One major aspect of syntax coloring is actually parsing the text. And guess what? I’m not going to cover that here either. There are books you should read on the topic. Like many people during their college years, I learned from the Dragon book though there are probably books more specific to parsing that you can find out there. Keep in mind, though, that you may not have to write as sophisticated a parser as you think. Sometimes, a lexical scanner is all that you need. Just parse the different elements you want to highlight (comments, strings, keywords, etc.) and ignore the syntactic structure. In some cases, this may be enough.

The focus of this article will be getting the Cocoa text system to do the coloring based on what your parser parses. Before we start, you should download the example project as this article refers to it throughout. I’ve created various snapshots at key points to show the progression. If you want, you can go through the various snapshots to see how the app was built up but for the purposes of this article, start at the snapshot called “Version 4″.

The Basic Approach

At the core of Cocoa text system is the NSTextStorage object. It stores the actual text as well as any formatting attributes. Being a subclass of NSMutableAttributedString, NSTextStorage allows you to apply different attributes to ranges of characters. For syntax highlighting, all we care about is the NSForegroundColorAttributeName attribute, which is the attribute that affects the font color.

If you look at the -parse: method in NoodleSyntaxHighlighter, you’ll see that it scans for C-style comments (/*...*/) and string literals ("..."). When it finds the range of a particular entity, it calls -addAttributes:range: on the NSTextStorage to annotate the characters with the appropriate color based on which entity we found. Note that this is how you modify any attributed string; it’s not specific to NSTextStorage. To make sure we keep up with the changes, we implement NSTextStorageDelegate protocol’s -textStorageDidProcessEditing: method. There’s an equivalent NSTextStorageDidProcessEditingNotification though I believe modifying the text storage is only allowed via the delegate method.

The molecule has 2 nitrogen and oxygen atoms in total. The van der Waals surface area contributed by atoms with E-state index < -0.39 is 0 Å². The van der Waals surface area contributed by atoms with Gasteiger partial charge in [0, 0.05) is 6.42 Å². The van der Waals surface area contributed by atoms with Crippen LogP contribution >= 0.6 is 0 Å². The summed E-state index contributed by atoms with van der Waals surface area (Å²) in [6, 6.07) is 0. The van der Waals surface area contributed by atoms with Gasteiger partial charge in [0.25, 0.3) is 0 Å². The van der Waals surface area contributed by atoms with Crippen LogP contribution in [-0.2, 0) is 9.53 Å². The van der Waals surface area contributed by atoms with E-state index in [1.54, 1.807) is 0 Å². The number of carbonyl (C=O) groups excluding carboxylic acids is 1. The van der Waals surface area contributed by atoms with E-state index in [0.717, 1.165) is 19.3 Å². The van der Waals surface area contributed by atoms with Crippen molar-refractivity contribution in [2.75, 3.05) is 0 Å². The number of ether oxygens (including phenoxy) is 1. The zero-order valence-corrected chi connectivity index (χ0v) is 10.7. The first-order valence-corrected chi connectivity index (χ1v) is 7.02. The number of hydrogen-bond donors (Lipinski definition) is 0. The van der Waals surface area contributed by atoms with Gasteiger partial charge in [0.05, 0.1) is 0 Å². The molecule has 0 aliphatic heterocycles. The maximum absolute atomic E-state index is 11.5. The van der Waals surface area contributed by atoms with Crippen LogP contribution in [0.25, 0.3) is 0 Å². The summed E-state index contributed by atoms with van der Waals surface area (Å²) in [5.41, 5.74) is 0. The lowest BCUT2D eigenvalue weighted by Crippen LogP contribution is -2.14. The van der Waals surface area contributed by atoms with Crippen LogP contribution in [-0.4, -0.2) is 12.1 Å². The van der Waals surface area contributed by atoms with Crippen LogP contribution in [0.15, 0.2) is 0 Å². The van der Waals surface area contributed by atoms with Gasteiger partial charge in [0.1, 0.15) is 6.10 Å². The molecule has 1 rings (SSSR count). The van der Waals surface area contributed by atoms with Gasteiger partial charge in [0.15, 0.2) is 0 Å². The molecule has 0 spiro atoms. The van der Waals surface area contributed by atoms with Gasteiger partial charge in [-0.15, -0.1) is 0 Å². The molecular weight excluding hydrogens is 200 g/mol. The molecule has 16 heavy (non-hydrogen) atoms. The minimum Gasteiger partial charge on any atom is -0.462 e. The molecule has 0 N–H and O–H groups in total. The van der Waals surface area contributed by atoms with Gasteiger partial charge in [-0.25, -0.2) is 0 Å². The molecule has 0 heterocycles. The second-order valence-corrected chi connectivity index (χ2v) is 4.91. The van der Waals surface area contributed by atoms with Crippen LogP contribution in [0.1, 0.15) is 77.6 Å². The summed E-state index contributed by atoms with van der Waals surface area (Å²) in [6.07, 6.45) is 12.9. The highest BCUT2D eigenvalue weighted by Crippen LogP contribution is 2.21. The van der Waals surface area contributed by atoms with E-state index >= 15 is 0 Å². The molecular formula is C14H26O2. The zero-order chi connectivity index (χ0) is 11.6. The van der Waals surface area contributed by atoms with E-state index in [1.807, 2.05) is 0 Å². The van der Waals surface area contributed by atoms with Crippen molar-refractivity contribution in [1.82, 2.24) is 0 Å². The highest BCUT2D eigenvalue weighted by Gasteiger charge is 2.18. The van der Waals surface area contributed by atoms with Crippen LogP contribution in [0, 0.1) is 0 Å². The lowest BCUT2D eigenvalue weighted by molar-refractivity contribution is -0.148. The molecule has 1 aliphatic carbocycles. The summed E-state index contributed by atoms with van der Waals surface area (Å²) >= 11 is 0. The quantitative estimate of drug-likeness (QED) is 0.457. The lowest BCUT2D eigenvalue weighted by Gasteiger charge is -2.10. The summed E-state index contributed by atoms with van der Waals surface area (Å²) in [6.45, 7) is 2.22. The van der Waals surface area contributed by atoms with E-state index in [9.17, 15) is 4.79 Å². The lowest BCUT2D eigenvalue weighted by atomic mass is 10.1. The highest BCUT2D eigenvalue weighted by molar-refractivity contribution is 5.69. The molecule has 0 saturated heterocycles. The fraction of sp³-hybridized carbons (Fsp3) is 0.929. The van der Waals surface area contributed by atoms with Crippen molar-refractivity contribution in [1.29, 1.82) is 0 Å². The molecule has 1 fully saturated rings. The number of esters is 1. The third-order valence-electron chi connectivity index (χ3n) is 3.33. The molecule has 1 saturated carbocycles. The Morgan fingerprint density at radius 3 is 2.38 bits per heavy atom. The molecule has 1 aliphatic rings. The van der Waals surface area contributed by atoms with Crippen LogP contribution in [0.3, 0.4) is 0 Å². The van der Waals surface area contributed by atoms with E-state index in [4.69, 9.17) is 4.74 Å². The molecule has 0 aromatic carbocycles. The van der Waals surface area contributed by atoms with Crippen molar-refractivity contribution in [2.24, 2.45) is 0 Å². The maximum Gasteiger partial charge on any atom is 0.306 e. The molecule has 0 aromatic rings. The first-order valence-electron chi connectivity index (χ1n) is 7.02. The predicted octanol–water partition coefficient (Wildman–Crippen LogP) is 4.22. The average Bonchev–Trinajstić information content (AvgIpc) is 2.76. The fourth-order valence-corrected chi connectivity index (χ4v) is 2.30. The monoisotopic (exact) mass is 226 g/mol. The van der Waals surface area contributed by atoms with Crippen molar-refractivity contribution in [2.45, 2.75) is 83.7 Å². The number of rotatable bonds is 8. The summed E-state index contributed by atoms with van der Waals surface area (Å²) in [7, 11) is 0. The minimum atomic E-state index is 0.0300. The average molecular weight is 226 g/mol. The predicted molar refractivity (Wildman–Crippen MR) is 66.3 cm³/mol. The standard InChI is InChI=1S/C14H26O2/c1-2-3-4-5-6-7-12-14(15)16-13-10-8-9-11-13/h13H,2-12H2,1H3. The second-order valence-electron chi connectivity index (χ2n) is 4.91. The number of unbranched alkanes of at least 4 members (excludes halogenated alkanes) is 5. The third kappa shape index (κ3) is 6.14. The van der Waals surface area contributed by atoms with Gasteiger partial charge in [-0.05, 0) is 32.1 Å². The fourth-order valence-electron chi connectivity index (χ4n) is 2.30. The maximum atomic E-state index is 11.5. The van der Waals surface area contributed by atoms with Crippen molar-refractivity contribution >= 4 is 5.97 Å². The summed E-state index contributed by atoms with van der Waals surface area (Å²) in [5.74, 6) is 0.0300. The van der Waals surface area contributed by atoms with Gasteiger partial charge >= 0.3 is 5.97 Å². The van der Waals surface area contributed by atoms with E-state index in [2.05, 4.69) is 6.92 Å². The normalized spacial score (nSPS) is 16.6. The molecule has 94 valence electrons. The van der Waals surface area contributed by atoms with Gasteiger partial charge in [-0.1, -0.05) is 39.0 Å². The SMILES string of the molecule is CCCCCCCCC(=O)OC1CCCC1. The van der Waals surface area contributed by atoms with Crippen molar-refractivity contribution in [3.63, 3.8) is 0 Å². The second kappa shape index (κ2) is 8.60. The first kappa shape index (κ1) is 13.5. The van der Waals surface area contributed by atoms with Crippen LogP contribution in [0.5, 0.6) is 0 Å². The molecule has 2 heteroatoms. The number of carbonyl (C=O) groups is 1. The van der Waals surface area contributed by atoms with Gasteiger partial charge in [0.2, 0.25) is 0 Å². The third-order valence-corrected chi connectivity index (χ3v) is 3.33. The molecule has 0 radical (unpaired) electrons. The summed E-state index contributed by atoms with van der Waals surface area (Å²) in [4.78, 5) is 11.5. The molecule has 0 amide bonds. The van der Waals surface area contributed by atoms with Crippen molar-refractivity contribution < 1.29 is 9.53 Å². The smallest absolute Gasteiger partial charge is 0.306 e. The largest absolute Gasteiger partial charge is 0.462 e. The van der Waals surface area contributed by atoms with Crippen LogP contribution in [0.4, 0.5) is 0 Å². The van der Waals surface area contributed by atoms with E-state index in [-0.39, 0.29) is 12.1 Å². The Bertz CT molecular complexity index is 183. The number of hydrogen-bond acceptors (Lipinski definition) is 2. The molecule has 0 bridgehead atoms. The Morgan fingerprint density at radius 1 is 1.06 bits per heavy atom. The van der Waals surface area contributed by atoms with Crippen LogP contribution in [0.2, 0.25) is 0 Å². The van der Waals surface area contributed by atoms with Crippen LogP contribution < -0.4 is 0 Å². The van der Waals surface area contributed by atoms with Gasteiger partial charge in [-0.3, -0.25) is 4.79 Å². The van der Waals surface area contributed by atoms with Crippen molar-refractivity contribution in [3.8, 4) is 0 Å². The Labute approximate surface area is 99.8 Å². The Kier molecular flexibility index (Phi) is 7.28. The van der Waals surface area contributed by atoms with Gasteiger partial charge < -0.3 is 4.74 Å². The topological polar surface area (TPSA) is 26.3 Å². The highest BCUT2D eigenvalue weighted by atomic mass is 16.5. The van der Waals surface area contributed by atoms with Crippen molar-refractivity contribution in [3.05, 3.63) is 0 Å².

If you compile and run at this point, you’ll see that it pretty much works as advertised. We’re done, right? Not exactly. Try loading in a large-ish document. Around a couple thousand lines or so. Start typing really fast. It might depend on your machine, but you’ll find that the typing lags a bit. It seems that modifying the NSTextStorage is not quite as efficient as we’d like. Luckily, there’s a better way to do this.

Using Temporary Attributes

NSLayoutManager has a thing called temporary attributes. These are attributes just like attributes you use on an attributed string, except that they’re, well, temporary. They are more lightweight and designed specifically for cases like this, where the attributes are only used for display and aren’t something intrinsic to the document itself. It’s used for features like spellchecking and other places where you need to make temporary annotations to the text.

Imagine writing a rich text editor. You don’t want to make display-only changes to the NSTextStorage since those changes could end up being saved with the document. Sure, the code editor in this example doesn’t allow rich text but you can see where semantic division lies. The NSTextStorage is your “model” and you don’t want something like syntax highlighting, a “view” feature, to change the model.

In the example project, restore snapshot “Version 5″. This code isn’t much different. It’s adding attributes as before but instead of adding them to the NSTextStorage, they are added via the NSLayoutManager. Now, compile and run it and, if it wasn’t automatically restored from before, load up the large document you used earlier. You should find that it keeps up with your typing this time around.

Now you could stop here but I’d like to take it a step further. You have this nice parser and all. Surely, the ability to pick out different entities in the document is useful for more than just syntax coloring. Maybe you want to add more smarts to your editor. Maybe triple clicks will select the whole comment or string literal instead of just a paragraph/line. Maybe you want to know where code blocks begin and end for code folding. Or maybe you want special tool tips when hovering over different entities.